In February 2013 Dr. Green and colleagues at both the Celiac Disease Center at Columbia University and in Sweden will be publishing a paper entitled “Mucosal healing and mortality in celiac disease.” Their teams set out to see if a lack of mucosal healing (persistent villous atrophy) is associated with an increased risk of death for patients with Celiac Disease. Similar to the Italian researchers, > 40% of Celiacs were shown to have persistent villous atrophy on follow-up biopsies. However, the researchers found no association between persistent villous atrophy and an increased risk of death for Celiacs. This is definitely a good thing!

After reading both of these papers, I am left with many questions: Why does it take so long for adult Celiacs’ guts to heal after going gluten free? Should we expect the same for children with Celiac Disease? Is the persistence of white blood cells in the intestines contributing to and/or a “marker” of the “leaky gut” that so many of us seem to be experiencing, or is it a normal part of the slow healing process? How is the innate immune system involved? Are follow-up biopsies for Celiacs going to be necessary in the future now that so many patients are diagnosed on the basis of genetics, symptoms, and abnormal antibody testing alone? Isn’t the fact that symptoms resolve and antibodies normalize much more important than what actually shows up on repeat biopsies?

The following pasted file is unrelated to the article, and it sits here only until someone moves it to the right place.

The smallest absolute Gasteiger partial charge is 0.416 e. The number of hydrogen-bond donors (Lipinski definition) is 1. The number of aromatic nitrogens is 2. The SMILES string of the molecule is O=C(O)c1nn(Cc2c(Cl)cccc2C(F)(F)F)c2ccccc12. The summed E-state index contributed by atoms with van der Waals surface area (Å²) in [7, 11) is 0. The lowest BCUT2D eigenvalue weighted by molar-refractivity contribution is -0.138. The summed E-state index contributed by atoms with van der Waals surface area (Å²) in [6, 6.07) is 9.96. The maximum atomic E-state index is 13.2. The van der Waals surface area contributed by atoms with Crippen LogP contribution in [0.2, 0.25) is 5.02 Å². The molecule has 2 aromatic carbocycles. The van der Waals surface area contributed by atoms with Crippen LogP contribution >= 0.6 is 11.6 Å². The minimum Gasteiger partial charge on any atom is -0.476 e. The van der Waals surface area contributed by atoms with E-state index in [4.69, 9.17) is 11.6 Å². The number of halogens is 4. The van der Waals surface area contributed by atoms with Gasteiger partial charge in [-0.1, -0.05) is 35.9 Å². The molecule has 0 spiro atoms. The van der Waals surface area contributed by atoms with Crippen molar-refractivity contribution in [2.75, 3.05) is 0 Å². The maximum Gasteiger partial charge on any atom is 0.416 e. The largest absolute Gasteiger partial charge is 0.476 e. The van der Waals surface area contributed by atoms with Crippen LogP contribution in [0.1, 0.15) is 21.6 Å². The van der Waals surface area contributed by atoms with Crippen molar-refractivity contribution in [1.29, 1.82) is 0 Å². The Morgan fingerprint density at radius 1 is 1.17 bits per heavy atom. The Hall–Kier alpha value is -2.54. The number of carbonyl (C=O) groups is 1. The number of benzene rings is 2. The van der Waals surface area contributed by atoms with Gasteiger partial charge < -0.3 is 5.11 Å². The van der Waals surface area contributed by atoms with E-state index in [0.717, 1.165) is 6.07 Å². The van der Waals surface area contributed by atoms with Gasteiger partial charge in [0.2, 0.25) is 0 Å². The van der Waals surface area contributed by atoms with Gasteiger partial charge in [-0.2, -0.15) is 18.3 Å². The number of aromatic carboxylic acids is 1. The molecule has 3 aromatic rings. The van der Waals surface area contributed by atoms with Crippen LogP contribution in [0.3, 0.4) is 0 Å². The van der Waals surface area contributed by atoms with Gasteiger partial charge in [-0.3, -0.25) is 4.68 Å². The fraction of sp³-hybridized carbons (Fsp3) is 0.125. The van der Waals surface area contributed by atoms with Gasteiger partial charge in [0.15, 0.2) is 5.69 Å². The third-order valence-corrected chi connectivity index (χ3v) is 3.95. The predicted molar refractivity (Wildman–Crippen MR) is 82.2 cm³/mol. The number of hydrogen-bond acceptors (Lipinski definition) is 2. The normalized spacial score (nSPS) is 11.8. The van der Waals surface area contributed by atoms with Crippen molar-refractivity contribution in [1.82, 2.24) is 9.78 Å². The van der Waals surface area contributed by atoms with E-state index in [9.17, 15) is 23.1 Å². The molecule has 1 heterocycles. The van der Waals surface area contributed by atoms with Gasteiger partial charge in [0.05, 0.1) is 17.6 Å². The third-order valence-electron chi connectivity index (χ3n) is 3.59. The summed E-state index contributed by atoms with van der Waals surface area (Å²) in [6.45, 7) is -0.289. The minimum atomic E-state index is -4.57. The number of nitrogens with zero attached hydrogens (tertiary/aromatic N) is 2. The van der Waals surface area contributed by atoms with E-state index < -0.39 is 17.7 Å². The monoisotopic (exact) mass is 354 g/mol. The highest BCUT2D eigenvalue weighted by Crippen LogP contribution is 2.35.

I’ll definitely be hitting the books and reviewing the innate immune system in upcoming weeks with plans to share what I find with you…

**Also, a quick reminder that this is a blog. I am summarizing medical literature, but also adding in my own thoughts and opinions on what I have read. I am not trying to tell anyone what they should do for their own health, nor am I giving medical advice through this page.

 

2 thoughts on “So it appears that Celiacs are not slowly dying after all…